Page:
When we first married, we went for counseling to learn how to deal with my mother-in-law. Our only option seemed to be to confront her or to ignore the problem. She is not approachable, because in her eyes she’s never done anything wrong.
I am currently, Baruch Hashem, pregnant. When my mother-in-law asks me how I feel, she doesn’t wait for an answer before launching into details of her own pregnancies. In fact, she never lets me finish a sentence. I am nervous about the future. How will I teach the baby to respect his/her grandmother when I can’t stand being near her? I’ve overheard hurtful remarks to her other grandchildren, like “Who invited you anyway? Come back when you’re older.”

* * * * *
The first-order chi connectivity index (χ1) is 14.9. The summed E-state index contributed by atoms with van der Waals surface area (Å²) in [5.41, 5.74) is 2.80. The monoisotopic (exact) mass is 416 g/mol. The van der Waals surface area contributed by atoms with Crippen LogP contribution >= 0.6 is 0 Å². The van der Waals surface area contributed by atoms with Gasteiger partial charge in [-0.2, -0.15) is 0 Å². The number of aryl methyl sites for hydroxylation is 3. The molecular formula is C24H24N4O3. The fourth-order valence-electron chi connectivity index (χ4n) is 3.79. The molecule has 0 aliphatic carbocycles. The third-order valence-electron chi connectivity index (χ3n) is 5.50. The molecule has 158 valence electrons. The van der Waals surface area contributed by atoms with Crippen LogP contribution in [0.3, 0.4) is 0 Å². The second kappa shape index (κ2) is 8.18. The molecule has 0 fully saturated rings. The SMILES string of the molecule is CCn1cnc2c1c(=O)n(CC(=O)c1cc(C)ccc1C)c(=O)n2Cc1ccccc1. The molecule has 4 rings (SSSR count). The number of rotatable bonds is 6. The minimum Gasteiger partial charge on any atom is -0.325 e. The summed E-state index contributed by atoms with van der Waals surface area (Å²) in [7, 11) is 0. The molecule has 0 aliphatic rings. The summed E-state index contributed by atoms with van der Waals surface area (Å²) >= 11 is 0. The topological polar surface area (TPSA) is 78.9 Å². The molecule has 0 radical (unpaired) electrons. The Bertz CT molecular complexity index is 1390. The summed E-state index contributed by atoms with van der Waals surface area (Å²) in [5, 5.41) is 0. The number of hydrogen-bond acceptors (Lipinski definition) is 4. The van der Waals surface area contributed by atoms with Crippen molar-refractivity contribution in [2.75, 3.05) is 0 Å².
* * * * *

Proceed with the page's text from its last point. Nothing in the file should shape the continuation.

Is there anything I can do to make my situation less bleak? I can’t stand going to her because of her sour attitude and the shoddy way she treats me. Most of all, I can’t stand how she affects my feelings about my marriage.
I had hoped to be a dutiful daughter-in-law
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About the Author: We encourage women and men of all ages to send in their personal stories via email to firstname.lastname@example.org or by mail to Rachel/Chronicles, c/o The Jewish Press, 4915 16th Ave., Brooklyn, N.Y. 11204. If you wish to make a contribution and help agunot, your tax-deductible donation should be sent to The Jewish Press Foundation. Please make sure to specify that it is to help agunot, as the foundation supports many worthwhile causes.